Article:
I went to the doctor yesterday. It feels like eons ago. I got the young doctor this time, the pale chap with the red hair, which I was pleased about. The younger they are, the more recent their training, and that can only be a good thing. I hate it when I get old Dr. Wilson; she's about sixty, and I can't imagine she knows much about the latest drugs and medical breakthroughs. She can barely work the computer. The doctor was doing that thing where they talk to you but don't look at you, reading my notes on the screen, hitting the return key with increasing ferocity as he scrolled down.
"What can I do for you this time, Miss Oliphant?"
"It's back pain, Doctor," I told him. "I've been in agony." He still didn't look at me.
"How long have you been experiencing this?" he said.
"A couple of weeks," I told him.
"I think I know what's causing it," I said, "but I wanted to get your opinion."
He stopped reading, finally looked across at me.
"What is it that you think is causing your back pain, Miss Oliphant?"
"I think it's my breasts, Doctor," I told him.
"Yes," I said. "You see, I've weighed them, and they're almost half a stone—combined weight, that is, not each!" I laughed. He stared at me, not laughing. "That's a lot of weight to carry around, isn't it?" I asked him. "I mean, if I were to strap half a stone of additional flesh to your chest and force you to walk around all day
like that, your back would hurt too, wouldn't it?"
He stared at me, then cleared his throat.
"How...how did you...?"
"Kitchen scales," I said, nodding. "I just sort of...placed one on top. I didn't weigh them both, I made the assumption that they'd be roughly the same weight. Not entirely scientific I know, but 3/4."
"I'll write you a prescription for some more painkillers, Miss Oliphant," he said, talking over me and typing.
"Strong ones this time, please," I said firmly, "and plenty of them." They'd tried to fob me off before with tiny doses of aspirin. I needed highly efficient medication to add to my stockpile.
"Could I also have a repeat prescription for my eczema medication, please? It does seem to become exacerbated at times of stress or excitement."
He did not grace this polite request with a response but simply nodded. Neither of us spoke as the printer spat out the paperwork, which he handed to me. He stared at the screen again and started typing. There was an awkward silence. His social skills were woefully inadequate, especially for a people-facing job like his.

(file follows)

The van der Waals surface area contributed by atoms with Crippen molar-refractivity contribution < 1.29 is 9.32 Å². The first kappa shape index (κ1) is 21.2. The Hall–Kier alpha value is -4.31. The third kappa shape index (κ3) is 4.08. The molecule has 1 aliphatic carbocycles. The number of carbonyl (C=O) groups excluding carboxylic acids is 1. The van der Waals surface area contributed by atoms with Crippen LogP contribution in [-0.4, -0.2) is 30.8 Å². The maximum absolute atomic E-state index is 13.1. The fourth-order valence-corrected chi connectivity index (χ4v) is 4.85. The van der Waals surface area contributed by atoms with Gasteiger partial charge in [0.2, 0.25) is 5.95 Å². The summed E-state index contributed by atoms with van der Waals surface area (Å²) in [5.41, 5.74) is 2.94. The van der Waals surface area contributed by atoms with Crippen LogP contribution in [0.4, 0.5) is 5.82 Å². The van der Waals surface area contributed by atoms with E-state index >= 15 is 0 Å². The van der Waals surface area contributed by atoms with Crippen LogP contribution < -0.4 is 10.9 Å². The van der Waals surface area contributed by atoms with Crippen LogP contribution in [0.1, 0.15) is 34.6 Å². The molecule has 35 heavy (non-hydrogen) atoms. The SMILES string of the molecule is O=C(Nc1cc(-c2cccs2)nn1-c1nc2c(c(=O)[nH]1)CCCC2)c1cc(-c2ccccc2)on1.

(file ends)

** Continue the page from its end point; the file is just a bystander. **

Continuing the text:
"Good-bye then, Doctor," I said. "Thank you so very much for your time." My tone went completely over his head. He was still, apparently, engrossed in his notes. That's the only downside to the younger ones; they have a terrible bedside manner.
That was yesterday morning, in a different life. Today, after, the bus was making good progress as I headed for the office. It was raining, and everyone else looked miserable, huddled into their overcoats, sour morning breath steaming up the windows. Life sparkled toward me through the drops of rain on the glass, shimmered fragrantly above the fug of wet clothes and damp feet.
I have always taken great pride in managing my life alone. I'm a sole survivor—I'm Eleanor Oliphant. I don't need anyone else—there's no big hole in my life, no missing part of my own particular puzzle. I am a self-contained entity. That's what I've always told myself, at any rate. But last night, I'd found the love of my life. When I saw him walk onstage, I just knew. He was wearing a very stylish hat, but that wasn't what drew me in. No—I'm not that shallow. He was wearing a three-piece suit, with the bottom button of his waist-coat unfastened. A true gentleman leaves the bottom button unfastened, Mummy always said—it was one of the signs to look out for, signifying as it did a sophisticate, an elegant man of the appropriate class and social standing. His handsome face, his voice...here, at long last, was a man who could be described with some degree of certainty as "husband material."
Mummy was going to be thrilled.